Other Lives have shared their new single “Hey Hey I.” The songs is accompanied by a video shot in the A-frame house studio in the Oregon mountains where the band recorded For Their Love. “The video is a reflection of the recording process of the album, that took place in the A-frame in the woods,” says frontman Jesse Tabish. “We wanted to portray this process in a natural, organic way, without telling a story but rather showing glimpses of us working together as well as coming together with friends.”
For Their Love takes its name from one of the earlier tracks written for the album. “Something about the title feels both inclusive and also of a larger scene,” explains Other Lives’ creative lynchpin and frontman, Jesse Tabish. “The song also embodied the direction we wanted to take.”
The album, produced by Joey Waronker (Beck, R.E.M, Atoms For Peace), followed by Tamer Animals, broadening their horizons with dazzling orchestration and instrumentation that reflected Tabish’s love of minimalism, neo-classical music and soundtrack genius, Ennio Morricone. The band’s core trio of Jesse Tabish (piano, guitar, lead vocals), Jonathon Mooney (piano, violin, guitar, percussion, trumpet) and Josh Onstott (bass, keys, percussion, guitar, backing vocals) then moved out west to Portland. “Stillwater is a college town and being perpetually surrounded by 21-year-olds eventually got to me,” Tabish recalls. “And we’d always liked Portland and its politics.”
“My wife, Kim, and I moving to this house and making a new life and music together was a huge part of this record,” Tabish says. “I found there was too much distraction in Portland, but here we could dedicate ourselves to work. I found that I returned to my music vocabulary in a natural way, using certain types of chords or keys, and also the way I sing. Living with roommates in Portland, I was too shy to sing in front of them. But here, I felt free.”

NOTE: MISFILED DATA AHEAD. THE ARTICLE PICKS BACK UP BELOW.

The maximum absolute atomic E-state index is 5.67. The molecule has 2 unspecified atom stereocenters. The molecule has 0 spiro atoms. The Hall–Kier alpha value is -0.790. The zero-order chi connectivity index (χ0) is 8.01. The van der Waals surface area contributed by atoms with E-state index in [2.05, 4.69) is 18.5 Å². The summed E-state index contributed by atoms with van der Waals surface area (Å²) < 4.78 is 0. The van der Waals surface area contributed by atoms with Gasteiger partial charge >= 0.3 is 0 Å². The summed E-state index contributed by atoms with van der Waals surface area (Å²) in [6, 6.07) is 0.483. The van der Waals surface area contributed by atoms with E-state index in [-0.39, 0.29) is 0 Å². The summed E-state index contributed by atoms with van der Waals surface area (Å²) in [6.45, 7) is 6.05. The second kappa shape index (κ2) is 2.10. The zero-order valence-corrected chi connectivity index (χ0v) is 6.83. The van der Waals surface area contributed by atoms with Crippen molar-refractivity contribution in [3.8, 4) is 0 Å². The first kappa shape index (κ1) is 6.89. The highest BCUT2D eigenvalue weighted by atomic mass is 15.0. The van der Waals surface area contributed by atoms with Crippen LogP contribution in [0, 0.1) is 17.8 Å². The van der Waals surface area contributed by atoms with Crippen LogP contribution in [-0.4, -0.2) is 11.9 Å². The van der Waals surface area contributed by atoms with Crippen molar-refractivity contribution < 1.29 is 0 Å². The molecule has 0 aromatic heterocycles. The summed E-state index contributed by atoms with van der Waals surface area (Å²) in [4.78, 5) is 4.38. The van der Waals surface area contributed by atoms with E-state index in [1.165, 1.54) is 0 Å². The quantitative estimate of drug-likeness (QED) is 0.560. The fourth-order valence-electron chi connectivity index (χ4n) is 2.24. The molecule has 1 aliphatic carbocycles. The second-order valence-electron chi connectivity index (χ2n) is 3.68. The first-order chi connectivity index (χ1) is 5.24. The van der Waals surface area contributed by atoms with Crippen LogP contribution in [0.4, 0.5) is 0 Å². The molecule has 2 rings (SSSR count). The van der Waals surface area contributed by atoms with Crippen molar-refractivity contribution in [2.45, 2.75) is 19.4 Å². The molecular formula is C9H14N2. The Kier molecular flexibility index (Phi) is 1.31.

The sense of freedom and togetherness carried over to the way For Their Love was made: from start to finish, it’s Other Lives’ most collaborative album. This includes the contributions of Rituals drummer, Danny Reisch and of Kim Tabish, whose layered backing vocals amplify the album’s cinematic aura. “We really set out to make a band record,” Tabish says. This extended to self-producing for the first time since 2006 – Mooney also engineered the album.
As For Their Love came together, the band avoided re-working and refining tracks (as they had on Rituals), choosing instead to record different arrangements of songs, “to capture the vibe of something more instant,” Tabish explains. “We were adamant that For Their Love would have no tricks, and nothing to hide behind, which we’d been doing psychologically as well as musically. We wanted ten songs that held up by themselves.”
But by the band’s own morals, the current world feels bereft. ‘Hey Hey I’ is the sound of Other Lives at their most upbeat and liberated but the lyric addresses, “the paradigm of the downtrodden working class. The American Dream is dead. You bought into the system but it does not pan out.” The emotion driving ‘Who’s Gonna Love Us’ is one of seeking community and security in this increasingly unstable world. ‘Lost Day’ is similarly unmoored, written on tour, “when we were on the road forever, and we didn’t feel human anymore.” As Tabish developed the lyric, more feelings of dislocation merged: “My fear that the intellectual is dying out, and religion is rising.”
Yet the album’s darkest hour is the penultimate track. ‘We Wait’ is inspired by a real incident, when 17-year old Jesse was a founding member of emo rockers All-American Rejects, and his best friend was murdered by someone within the band’s inner circle. “It’s been haunting me for the last decade,” Tabish admits. “It’s part of my larger narrative of dealing with troubling stuff in my life.” For Their Love Out April 24 on ATO Records